Wednesday, July 3, 2013

Keeping faith

Retellings are part of the tradition of fairy tales and one of my favorite literary forms. Most of these, of course, are tales that originated so long ago we have no idea of their beginnings, although we may know their more familiar interpreters, and that provides a certain amount of latitude when deciding how to represent the story.

"Peter Pan"is a challenge for me in this regard, as we do have the original text of the original story in both J.M. Barrie's 1904 play, and in his 1911 book, but there are ways in which they disagree. The play itself went through numerous revisions during its first years. And then there are the multitudinous interpretations of both, some of which are better known than the originals, including the inescapable (trust me on this) Disney film which has become an overlay over nearly every Peter Pan retelling since its release in 1953. So many iconic representations that don't agree with the original, and here am I, trying to be true to the original without disregarding other interpretations or inadvertently stealing from them.

Our boys as most of the world now pictures them, courtesy of Disney Studios. (|Yes, that is commentary as well as an accurate credit.)

But it was not always thus. Behold, Peter Pan in red. And Captain Hook in blue. This is by Alice Woodward, from a 1907 novelization of the play by Daniel O'Connell. (And off to ABE Books your blogger went, having just discovered today that this book exists. Yes, there are affordable copies, and I can't wait to get that full set of pictures.)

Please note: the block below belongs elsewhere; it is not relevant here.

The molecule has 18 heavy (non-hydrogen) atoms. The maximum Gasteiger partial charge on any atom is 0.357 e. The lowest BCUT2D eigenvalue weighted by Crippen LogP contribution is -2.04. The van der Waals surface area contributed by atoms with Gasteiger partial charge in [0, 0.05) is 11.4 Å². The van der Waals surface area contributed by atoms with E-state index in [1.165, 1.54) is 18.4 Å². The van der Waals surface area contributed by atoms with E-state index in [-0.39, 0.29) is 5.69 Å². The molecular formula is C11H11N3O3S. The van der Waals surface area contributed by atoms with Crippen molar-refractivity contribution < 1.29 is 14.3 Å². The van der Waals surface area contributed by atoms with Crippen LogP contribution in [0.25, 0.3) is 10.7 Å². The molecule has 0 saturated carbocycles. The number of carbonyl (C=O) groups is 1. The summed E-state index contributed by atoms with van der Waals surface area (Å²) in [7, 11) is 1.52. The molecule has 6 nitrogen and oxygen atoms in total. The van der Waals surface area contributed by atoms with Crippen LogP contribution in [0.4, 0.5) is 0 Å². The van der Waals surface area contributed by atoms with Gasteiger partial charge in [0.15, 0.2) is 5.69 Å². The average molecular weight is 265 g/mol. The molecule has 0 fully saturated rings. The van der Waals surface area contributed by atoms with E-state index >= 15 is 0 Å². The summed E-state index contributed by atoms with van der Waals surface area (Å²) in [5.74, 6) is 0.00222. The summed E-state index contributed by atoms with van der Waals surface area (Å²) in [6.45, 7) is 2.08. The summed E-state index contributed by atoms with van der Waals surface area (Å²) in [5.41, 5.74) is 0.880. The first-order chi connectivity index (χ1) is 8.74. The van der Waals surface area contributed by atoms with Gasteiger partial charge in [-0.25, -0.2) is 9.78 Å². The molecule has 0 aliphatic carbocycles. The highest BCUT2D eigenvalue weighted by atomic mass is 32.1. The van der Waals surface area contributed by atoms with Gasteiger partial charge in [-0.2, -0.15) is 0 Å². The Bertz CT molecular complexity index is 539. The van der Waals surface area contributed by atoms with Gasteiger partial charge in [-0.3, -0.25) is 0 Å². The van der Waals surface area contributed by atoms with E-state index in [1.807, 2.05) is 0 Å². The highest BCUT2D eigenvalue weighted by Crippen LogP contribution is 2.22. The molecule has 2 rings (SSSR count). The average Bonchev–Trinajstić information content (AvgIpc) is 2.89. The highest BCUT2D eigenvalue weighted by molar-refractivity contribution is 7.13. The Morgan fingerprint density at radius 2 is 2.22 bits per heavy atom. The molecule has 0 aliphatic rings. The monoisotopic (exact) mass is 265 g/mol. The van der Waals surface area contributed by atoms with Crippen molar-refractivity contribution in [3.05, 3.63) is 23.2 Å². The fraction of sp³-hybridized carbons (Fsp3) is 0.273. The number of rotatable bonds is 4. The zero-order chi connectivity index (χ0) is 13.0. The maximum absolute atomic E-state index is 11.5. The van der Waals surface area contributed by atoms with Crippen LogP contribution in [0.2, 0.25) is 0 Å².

Here we have an illustration by Flora White  from 1914, after the initial publication of "Peter and Wendy" in 1911. Possibly the skeleton leaves that Barrie describes Peter as wearing, but again he's in red.

Barrie himself chose Mabel Lucie Attwell to illustrate the gift book version of "Peter Pan" in 1921. Still not the green tunic and tights most people picture Peter wearing**. I'm also struck by how young he looks, unlike most versions since.

The first version I can find of Captain Hook in red is 1931, Gwynedd Hudson's illustrations.

 Although I wonder if this was colored in after 1953, because I have two books with versions of his art (hush), and in one, all the pictures are brown on white, and in the other, the colored plates appear as so:

Disney made the red coat iconic, and it's not until the 2000s that I find any new art with Hook wearing any color besides red. Without the red coat, the central metaphor falls right out of Peter Pan in Scarlet*. I want to think this is enough reason to keep the red coat. But mostly, I like James in red, even if Disney has earned  enough of my ire for distorting the original story that I try to avoid reference to that version altogether (not just for copyright reasons, although they would be enough). I make a nod to the original portrayals of Hook's garment toward the end of "The Stowaway," but James will wear his red coats (yes, they are plural) throughout the story.

And hence my little ballet of being as faithful as I can to the original, plus respecting what's come to be tradition, while trying to keep track of dozens of interpretations over the last 102 years.

*The only authorized sequel to the original, by Geraldine McCaughrean, winner of a 2004 contest sponsored by Great Ormond Street Hospital, to which Barrie willed all proceeds from his book.

**Where would Peter get green tights, anyway? The question answered itself as soon as I'd thought of it--he'd steal them from nurseries, of course.


  1. There'd be something to be said for having them both in red, but that might be heavy-handed.

  2. It's a central theme of Peter Pan in Scarlet, anyway. Ah well, I already have Peter returning to Neverland from London in James's cut-down black funeral coat, which as you know has its own thematic value.

  3. This is all, strangely, putting me in mind of book 11 of the Odyssey (aka "Homer's Necromancy"). Don't ask me why, my brain works in mysterious ways.